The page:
BYOD Considerations4 Sep, 2014 By: Kathy Vogler, PERRY proTECH
Mobile technologies have been used in manufacturing facilities for decades to help workers automatically collect data while on the job to increase productivity and accuracy. These wireless networks were built for specific functions with known ranges and types of equipment that would be used such as bar code scanners, laptops and RFID devices.
Additionally, most companies offer wireless access in a guest environment such as in a conference room to allow visitors to access the Internet without engagement in the company’s network. Again, this is a relatively controlled environment with specific uses and ranges. In these examples, the wireless networks have been built for coverage.
Then we all got iPads and SmartPhones at home and wanted to use them at work. IT security professionals realize this might be a mobile nightmare waiting to happen. Many businesses now provide company-owned devices and they are widely used in daily operations. Most of these are used for basic applications such as access to the Internet and email, business tools such as Microsoft Office, and corporate intranets. Some even allow employees to bring in their own devices if they want to use them in their daily tasks.
And, we don’t want to use these mobile devices tethered to our desks as in the past, what’s the point? We are all now roamers. We walk down the hall, work from the cafeteria, go outside to the parking lot, move from this office to that office and do not want to drop our conversation or our thoughts. Aside from the exponential increase of technical and financial support that is required from your IT staff for these devices, your IT staff has a whole slew of new issues and concerns that will devour additional time and resources the more BYOD grows within your operation. BYOD is great for employee morale and hopefully for productivity, but it definitely increases the burden on your IT staff rather than reducing it.
Wireless is no longer contained to the warehouse or the conference room. Wireless requirements have moved from coverage to performance and include new purposes such as data, voice, video and location tracking.
Wireless local area networks (WLAN) use a radio frequency spectrum technology to enable communication between multiple devices in a limited range. NCR invented the precursor to 802.11 with WaveLAN, a wireless product that was intended for use in the cashier system. IEEE (Institute of Electrical and Electronics Engineers) standards of communicating in six frequency bands were released in 1997 by the IEEE LAN/MAN Standards Committee.
I am not an engineer, so I am breaking down the primary options best as I can understand them:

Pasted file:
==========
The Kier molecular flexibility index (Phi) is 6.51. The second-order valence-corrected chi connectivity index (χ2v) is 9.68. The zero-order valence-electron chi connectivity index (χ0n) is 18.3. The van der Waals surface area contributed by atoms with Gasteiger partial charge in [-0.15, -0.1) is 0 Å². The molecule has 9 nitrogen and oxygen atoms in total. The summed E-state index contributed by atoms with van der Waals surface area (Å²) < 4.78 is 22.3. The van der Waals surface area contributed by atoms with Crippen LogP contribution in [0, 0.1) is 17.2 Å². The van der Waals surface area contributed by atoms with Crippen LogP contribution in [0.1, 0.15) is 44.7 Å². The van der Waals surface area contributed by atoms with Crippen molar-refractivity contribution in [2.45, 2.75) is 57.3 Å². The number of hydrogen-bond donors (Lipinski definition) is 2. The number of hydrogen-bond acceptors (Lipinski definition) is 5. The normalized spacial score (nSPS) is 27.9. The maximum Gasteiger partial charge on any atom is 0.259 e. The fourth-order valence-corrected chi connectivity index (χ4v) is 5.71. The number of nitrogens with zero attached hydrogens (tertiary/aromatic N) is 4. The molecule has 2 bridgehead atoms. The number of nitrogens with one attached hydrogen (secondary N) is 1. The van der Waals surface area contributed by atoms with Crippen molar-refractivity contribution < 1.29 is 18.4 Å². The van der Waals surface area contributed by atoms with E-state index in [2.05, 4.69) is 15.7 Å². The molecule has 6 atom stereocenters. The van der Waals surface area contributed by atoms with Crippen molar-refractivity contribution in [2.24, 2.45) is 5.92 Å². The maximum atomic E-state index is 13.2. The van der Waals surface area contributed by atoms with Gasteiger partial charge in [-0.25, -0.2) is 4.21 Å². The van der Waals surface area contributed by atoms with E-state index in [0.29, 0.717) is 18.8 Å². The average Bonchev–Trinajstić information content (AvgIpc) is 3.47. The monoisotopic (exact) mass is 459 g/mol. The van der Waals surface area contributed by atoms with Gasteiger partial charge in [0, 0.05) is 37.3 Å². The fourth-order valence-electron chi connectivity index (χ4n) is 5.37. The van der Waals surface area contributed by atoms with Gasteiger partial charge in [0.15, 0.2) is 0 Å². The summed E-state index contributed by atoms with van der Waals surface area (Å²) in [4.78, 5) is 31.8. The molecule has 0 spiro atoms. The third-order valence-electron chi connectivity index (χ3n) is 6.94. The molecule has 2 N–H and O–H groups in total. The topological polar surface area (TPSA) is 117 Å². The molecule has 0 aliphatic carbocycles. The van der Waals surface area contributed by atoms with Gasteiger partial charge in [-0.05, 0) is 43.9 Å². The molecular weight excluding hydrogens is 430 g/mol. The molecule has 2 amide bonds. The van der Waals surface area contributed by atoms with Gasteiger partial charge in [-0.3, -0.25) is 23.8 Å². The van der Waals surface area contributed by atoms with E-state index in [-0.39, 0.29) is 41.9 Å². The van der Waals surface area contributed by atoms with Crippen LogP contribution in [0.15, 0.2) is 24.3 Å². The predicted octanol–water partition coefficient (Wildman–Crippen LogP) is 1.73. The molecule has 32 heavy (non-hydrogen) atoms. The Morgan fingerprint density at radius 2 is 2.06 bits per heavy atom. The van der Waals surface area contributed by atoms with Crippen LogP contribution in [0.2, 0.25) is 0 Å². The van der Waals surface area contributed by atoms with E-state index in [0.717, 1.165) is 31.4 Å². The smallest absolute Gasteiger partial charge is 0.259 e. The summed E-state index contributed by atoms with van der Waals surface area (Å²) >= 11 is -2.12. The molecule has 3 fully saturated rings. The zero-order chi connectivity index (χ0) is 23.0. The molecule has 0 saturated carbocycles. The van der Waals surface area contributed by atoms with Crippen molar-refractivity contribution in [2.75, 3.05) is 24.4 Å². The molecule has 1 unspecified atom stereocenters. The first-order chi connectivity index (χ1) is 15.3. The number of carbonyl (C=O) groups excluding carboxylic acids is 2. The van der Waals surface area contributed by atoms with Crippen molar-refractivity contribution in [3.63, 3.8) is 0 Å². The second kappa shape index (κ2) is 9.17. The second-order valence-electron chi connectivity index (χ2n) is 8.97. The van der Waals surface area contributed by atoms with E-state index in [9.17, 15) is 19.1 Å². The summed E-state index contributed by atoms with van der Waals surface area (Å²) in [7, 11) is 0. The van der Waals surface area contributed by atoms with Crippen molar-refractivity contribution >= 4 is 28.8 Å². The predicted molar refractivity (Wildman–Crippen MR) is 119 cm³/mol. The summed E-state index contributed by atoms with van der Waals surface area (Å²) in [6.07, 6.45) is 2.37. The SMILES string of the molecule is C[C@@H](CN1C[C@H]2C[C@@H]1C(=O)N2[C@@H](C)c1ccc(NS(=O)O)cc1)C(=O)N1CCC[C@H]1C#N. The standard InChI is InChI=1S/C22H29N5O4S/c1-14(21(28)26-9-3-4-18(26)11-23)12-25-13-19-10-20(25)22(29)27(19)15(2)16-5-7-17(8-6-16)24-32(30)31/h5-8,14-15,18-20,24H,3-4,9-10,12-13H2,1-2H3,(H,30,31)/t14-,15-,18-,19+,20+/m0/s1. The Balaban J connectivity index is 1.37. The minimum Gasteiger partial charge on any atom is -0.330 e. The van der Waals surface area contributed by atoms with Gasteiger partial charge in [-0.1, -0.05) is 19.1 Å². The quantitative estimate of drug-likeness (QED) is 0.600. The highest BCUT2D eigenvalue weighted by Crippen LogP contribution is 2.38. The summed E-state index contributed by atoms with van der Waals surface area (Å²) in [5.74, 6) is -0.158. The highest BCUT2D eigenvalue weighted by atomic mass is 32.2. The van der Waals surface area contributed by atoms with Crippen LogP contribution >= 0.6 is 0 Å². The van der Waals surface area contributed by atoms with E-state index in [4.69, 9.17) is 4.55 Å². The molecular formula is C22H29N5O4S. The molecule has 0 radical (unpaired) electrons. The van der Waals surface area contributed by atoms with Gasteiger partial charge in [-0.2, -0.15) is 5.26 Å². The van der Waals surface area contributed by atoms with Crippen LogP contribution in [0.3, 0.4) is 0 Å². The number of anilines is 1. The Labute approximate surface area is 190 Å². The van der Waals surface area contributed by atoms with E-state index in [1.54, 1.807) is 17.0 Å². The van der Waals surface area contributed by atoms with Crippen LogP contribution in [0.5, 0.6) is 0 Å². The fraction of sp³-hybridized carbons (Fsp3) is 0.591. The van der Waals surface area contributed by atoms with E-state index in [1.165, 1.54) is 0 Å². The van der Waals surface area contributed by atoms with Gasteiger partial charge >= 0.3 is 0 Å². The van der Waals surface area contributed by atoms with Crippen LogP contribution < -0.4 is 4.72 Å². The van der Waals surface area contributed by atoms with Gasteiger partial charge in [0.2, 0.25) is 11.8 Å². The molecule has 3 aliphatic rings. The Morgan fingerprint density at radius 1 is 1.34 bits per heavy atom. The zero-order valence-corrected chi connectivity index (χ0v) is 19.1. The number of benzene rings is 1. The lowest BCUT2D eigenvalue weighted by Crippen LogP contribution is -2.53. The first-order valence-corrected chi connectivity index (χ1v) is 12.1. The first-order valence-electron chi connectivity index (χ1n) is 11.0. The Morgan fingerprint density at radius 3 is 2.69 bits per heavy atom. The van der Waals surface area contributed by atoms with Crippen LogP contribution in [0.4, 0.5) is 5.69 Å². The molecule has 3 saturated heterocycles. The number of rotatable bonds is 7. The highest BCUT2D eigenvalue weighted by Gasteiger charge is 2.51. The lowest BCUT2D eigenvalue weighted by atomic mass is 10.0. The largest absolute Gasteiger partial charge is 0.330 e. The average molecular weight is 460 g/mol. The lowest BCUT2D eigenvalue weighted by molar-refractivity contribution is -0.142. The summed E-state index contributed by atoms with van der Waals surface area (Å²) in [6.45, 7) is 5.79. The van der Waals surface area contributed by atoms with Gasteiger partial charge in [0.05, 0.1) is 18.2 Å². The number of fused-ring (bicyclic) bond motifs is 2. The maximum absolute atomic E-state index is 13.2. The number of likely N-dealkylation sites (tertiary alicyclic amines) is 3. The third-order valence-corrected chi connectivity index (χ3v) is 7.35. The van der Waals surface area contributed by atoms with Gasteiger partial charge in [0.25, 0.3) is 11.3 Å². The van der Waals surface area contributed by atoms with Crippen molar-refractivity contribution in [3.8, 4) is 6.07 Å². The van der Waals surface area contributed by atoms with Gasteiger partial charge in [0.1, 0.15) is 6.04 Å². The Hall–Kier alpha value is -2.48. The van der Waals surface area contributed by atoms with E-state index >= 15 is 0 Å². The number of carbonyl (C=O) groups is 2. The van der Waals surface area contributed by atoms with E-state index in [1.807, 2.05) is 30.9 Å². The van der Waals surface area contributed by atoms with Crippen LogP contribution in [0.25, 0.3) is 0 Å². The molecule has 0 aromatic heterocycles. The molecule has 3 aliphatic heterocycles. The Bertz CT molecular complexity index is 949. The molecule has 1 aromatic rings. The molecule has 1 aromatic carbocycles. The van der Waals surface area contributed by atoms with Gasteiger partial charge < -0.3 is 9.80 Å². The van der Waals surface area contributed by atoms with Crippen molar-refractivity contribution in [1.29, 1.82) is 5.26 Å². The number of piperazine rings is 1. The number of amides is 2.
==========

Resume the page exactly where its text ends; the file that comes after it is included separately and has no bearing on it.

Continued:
802.11b was the first widely accepted wireless networking standard that uses 1 through 6 channels that fall within the 2.4 GHz amateur radio band and suffers occasional interference from microwave ovens and other Bluetooth devices. 802.11b has a maximum raw data rate of 11 Mbits/second – it has been the most frequently used standard.
Additionally, 802.11g and 802.11n-2.4 utilize the 2.4 GHz, but operate at higher data rates to bring reductions in costs. Like prior devices, they can suffer from other products using the 2.4 GHz band such as wireless keyboards.
802.11a uses a less crowded 5 GHz band that offers at least 23 non-overlapping channels and is often used by wireless access points (AP’s) cards and routers, and has an air-interfaced physical layer. The disadvantages of the higher carrier frequency is a smaller range and signals are absorbed more readily by walls and other solid objects in their path due to their smaller wavelength.
- 802.11ac was published in December 2013 and builds on 802.11n to include wider channels (80 or 160 MGz) in the 5 GHZ band, twice as many spatial streams and additional multi-user MIMO (multiple input / multiple output) technologies.
WLAN, Wi-Fi, Wireless Mesh, WPS, Wireless PAN, WEP, WPA – does any of this make your head hurt? Mobile technologies and the wireless infrastructure that backs them are their own entity in IT. Not everyone is skilled in this area. Putting in a couple-user network at home from instructions provided by your ISP does not an expert make. Reliable wireless networks depend on the network elements at the physical layers to be protected against all operational environments and applications. Those seen and unseen, expected and unexpected … with built in redundancies and failovers.
And, while wireless networks have always been a science to implement, manage and control … we are now unleashing the personal products, the cloud, the multiple choices of operating systems and many unknowns into our work environments. My take away from this discussion on just the infrastructure requirements of BYOD is that your existing network is probably not built for BYOD, that you need to be prepared for unforeseen costs and unintended consequences of allowing BYOD, and to rely on the experts to put the proper system into place.
And, did I mention security? GASP! Yes, that is yet another very important discussion and needs to be considered and addressed when you are considering BYOD.
Kathy Vogler is the Marketing Director for PERRY proTECH, a leading provider of business technology solutions and products throughout north and western Ohio, northeastern Indiana, and southern Michigan. Visit http://www.perryprotech.com for company info or firstname.lastname@example.org